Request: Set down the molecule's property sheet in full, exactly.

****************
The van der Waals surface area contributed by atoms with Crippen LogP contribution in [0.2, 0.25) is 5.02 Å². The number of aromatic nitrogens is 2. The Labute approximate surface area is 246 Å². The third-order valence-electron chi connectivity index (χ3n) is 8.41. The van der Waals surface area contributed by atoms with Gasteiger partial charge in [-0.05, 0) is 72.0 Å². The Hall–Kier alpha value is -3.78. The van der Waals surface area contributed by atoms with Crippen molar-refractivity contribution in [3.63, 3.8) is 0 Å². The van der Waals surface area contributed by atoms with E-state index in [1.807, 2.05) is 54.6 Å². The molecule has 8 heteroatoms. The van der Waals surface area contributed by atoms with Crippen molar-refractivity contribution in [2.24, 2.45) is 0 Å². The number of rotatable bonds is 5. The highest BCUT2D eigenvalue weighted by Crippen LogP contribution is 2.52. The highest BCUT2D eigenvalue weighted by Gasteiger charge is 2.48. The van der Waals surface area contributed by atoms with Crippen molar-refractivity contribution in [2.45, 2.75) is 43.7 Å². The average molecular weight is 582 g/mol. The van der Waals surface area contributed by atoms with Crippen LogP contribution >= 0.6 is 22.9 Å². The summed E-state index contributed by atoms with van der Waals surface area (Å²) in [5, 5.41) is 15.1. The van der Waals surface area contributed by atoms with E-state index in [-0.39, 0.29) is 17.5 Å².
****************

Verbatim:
The van der Waals surface area contributed by atoms with Crippen LogP contribution in [0.2, 0.25) is 5.02 Å². The number of aromatic nitrogens is 2. The Labute approximate surface area is 246 Å². The third-order valence-electron chi connectivity index (χ3n) is 8.41. The van der Waals surface area contributed by atoms with Gasteiger partial charge in [-0.05, 0) is 72.0 Å². The Hall–Kier alpha value is -3.78. The van der Waals surface area contributed by atoms with Crippen molar-refractivity contribution in [3.63, 3.8) is 0 Å². The van der Waals surface area contributed by atoms with E-state index in [1.807, 2.05) is 54.6 Å². The molecule has 8 heteroatoms. The van der Waals surface area contributed by atoms with Crippen molar-refractivity contribution in [2.24, 2.45) is 0 Å². The number of rotatable bonds is 5. The highest BCUT2D eigenvalue weighted by Crippen LogP contribution is 2.52. The highest BCUT2D eigenvalue weighted by Gasteiger charge is 2.48. The van der Waals surface area contributed by atoms with Crippen molar-refractivity contribution in [2.45, 2.75) is 43.7 Å². The average molecular weight is 582 g/mol. The van der Waals surface area contributed by atoms with Crippen LogP contribution >= 0.6 is 22.9 Å². The summed E-state index contributed by atoms with van der Waals surface area (Å²) in [5, 5.41) is 15.1. The van der Waals surface area contributed by atoms with E-state index in [-0.39, 0.29) is 17.5 Å².